great thing about a multiple-speaker hookup is that once you master only two basic wiring procedures – "series" and "parallel" – the world is yours to conquer. both subwoofers are rated at 4 ohms, the second one (pb) would also receive 100 watts. back to the hypothetical subwoofer installation outlined above, we know that the amplifier in question is rated to deliver 100 watts x 2 into 4 ohms. additionally, if you have an idea for a wiring configuration that you do not see here, chances are you should re-think its implementation (in other words, don’t do it). (4 ohms is established by plugging the 8-ohm rating of each speaker into equation 4). youre wiring more than two speakers in series, you simply continue alternating the negative and positive wires between speakers. if he chose two 5512-22 models, they could be wired at either 2 ohms or 0.

the 55 series subs are dual voice coil so the wiring is going to be different than our previous example. next, redraw the circuit as a single imaginary tweeter with an equivalent-load impedance of 4 ohms. but if your sub has a dual voice coil (dvc), or you are wiring multiple subwoofers to one amplifier, then understanding the wiring alternatives offers insight into how best to connect them to maximize performance. the 2 ohm wiring would allow them to work with the amplifier and although the system would not get the full power out of the subwoofers, 800 watts, the system would function and deliver excellent spl performance. can find wiring diagrams in the kicker u app for ios or android. calculate the new amplifiers power output into 2 ohms, refer to equation 2. following diagrams are the most popular wiring configurations when using dual voice coil woofers.

the calculation goes as follows:Pn = po x (zn / zt)pn = 50 x (4 / 8)pa = 50 x 0. amps can generally be safely wired at 4 or 2 ohms and some even at 1 ohm depending on their design. series wiring of multiple subs increases the total effective impedance, parallel wiring of multiple loads lowers the total effective impedance. this amplifier can deliver 500 watts at 2 ohms, so each of the 3512s will get their full 250 watts of optimum power. fear not, though, for we have compiled wiring diagrams of several configurations for single voice coil (svc) drivers. in the appropriate numbers, the calculation is worked through as follows:Po = 100 x (4 / 8)po = 100 x 0. 200 for po, 2 for zt, and 4 for zn, the equation works through as follows:Pa = 200 x (2 / 4)pa = 200 x 0.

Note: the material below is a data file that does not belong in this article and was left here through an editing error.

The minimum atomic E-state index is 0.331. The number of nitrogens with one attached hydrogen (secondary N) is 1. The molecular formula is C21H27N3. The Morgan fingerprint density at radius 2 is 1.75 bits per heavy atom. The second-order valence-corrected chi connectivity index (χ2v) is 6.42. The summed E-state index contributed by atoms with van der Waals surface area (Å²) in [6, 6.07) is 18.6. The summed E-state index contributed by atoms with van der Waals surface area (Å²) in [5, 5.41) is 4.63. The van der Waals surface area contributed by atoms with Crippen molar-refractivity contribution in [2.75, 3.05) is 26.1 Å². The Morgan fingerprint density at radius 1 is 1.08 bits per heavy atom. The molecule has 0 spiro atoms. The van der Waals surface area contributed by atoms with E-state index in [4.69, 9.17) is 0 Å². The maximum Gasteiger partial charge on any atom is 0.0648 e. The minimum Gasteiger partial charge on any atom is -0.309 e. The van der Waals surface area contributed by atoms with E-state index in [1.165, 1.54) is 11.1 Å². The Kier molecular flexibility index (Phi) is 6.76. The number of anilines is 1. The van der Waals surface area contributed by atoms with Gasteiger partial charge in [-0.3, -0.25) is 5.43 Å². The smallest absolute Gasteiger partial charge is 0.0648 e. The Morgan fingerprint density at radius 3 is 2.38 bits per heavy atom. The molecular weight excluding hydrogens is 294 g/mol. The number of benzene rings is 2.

but if you are wiring multiple subwoofers to a single amplifier, then calculating the total effective impedance of the system is a necessary step for safety and reliability as well as performance. series wiring, you add the impedances of the voice coils, so wiring two 4 ohm voice coil subs would result in 8 ohms for the system total as presented to the amplifier. now, you should have a pretty good feel for the fundamentals of multi-speaker wiring (or a bad head- ache). speaking, series wiring is where the positive terminal of the source is wired to the positive of the first load, the negative of the first load is wired to the positive of the second load, and so on. math for zcd is identical, since both speakers are rated at 4 ohms, so zab and zcd each receive 50 watts of power. the bottom line: the amplifier will see a total equivalent-load impedance (zt) of 4 ohms at 10,000 hz. the drawing should look like figure 3c, with the label "4 ohms" in place of zt.

500w rms mono block class d amplifier with one mtx 3512-04 12" 250w rms 4 ohm subwoofer. parallel wiring lowers impedance, always double check to ensure your totals do not run into unsafe levels especially when bridging an amp to increase the rated power available. the only practical option, therefore, is to combine the two wiring methods in accordance with figure 3a. that we know each amplifier channel will deliver 50 watts into an 8-ohm load, we can figure out how much power will be applied to one of the subwoofers – pa – by solving equation 3, in which zn stands for the rated impedance of the speaker:Equation 3: power applied to each driverpa = po x (zn / zt). finally, to find a single, total equivalent-load impedance for the "combined" speakers zab and zcd, substitute new variables into equation 4 [zt = (za x zb) / (za + zb) becomes zt = (zab x zcd) / (zab + zcd)]. you have an amplifier wired to a single-voice-coil (svc) subwoofer, there is only one wiring method, so the svc impedance is what the amplifier must match. you can see, by upgrading to a 2-ohm-stable amplifier and wiring the same four 15-inch woofers in parallel – two per channel – power output jumps fourfold – from 50 watts x 2 to 200 watts x 2.

to figure out how much power each real speaker will receive, work through equation 3, substituting 50 for po (the amplifiers output power into zab and zcd), 4 for zn (the speakers rated impedance), and 8 for zt (the equivalent impedance of zab and zcd). best way to understand the electrical implications of this wiring scheme is to conceptualize it in three stages, as represented by figures 3a, 3b, and 3c. if bob wanted to use that same amplifier with a couple new 55 series subs which have a dual voice coil design and can handle 400w rms. if an amp is rated to deliver 150 watts x 2 into 2 ohms but does so for only 5 minutes before its thermal-protection circuit kicks in, it wont be of much use. wiring has the opposite effect of series wiring – load impedance drops when speakers are wired in this fashion. the amplifier youve reserved for this task delivers 100 watts x 2 into 4 ohms and is capable of driving a minimum load impedance of 4 ohms; the subs are rated at 4 ohms apiece. a 2 ohm load, while some can go as low as 1/2 ohms.